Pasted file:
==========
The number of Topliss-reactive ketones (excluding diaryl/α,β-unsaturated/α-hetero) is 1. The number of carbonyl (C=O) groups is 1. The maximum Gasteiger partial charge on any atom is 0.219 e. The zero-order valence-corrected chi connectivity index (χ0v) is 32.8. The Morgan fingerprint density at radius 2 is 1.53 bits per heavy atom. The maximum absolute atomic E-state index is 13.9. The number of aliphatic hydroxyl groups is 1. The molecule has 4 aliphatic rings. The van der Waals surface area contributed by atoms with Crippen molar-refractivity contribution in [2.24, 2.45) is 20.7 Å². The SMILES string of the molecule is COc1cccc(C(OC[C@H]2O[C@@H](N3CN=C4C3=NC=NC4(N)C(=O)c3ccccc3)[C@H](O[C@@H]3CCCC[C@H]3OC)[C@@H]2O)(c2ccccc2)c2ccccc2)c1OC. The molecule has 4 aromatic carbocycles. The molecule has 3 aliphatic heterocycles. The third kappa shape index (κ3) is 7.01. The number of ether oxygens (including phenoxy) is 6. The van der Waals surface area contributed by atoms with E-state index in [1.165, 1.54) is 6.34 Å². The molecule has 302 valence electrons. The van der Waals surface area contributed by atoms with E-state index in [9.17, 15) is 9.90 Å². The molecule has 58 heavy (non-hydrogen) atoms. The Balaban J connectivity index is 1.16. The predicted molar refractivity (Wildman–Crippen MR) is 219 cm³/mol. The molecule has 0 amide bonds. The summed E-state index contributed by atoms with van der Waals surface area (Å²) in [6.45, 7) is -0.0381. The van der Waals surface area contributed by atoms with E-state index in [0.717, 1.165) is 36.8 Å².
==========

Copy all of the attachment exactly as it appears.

The number of Topliss-reactive ketones (excluding diaryl/α,β-unsaturated/α-hetero) is 1. The number of carbonyl (C=O) groups is 1. The maximum Gasteiger partial charge on any atom is 0.219 e. The zero-order valence-corrected chi connectivity index (χ0v) is 32.8. The Morgan fingerprint density at radius 2 is 1.53 bits per heavy atom. The maximum absolute atomic E-state index is 13.9. The number of aliphatic hydroxyl groups is 1. The molecule has 4 aliphatic rings. The van der Waals surface area contributed by atoms with Crippen molar-refractivity contribution in [2.24, 2.45) is 20.7 Å². The SMILES string of the molecule is COc1cccc(C(OC[C@H]2O[C@@H](N3CN=C4C3=NC=NC4(N)C(=O)c3ccccc3)[C@H](O[C@@H]3CCCC[C@H]3OC)[C@@H]2O)(c2ccccc2)c2ccccc2)c1OC. The molecule has 4 aromatic carbocycles. The molecule has 3 aliphatic heterocycles. The third kappa shape index (κ3) is 7.01. The number of ether oxygens (including phenoxy) is 6. The van der Waals surface area contributed by atoms with E-state index in [1.165, 1.54) is 6.34 Å². The molecule has 302 valence electrons. The van der Waals surface area contributed by atoms with E-state index in [9.17, 15) is 9.90 Å². The molecule has 58 heavy (non-hydrogen) atoms. The Balaban J connectivity index is 1.16. The predicted molar refractivity (Wildman–Crippen MR) is 219 cm³/mol. The molecule has 0 amide bonds. The summed E-state index contributed by atoms with van der Waals surface area (Å²) in [6.45, 7) is -0.0381. The van der Waals surface area contributed by atoms with E-state index in [0.717, 1.165) is 36.8 Å².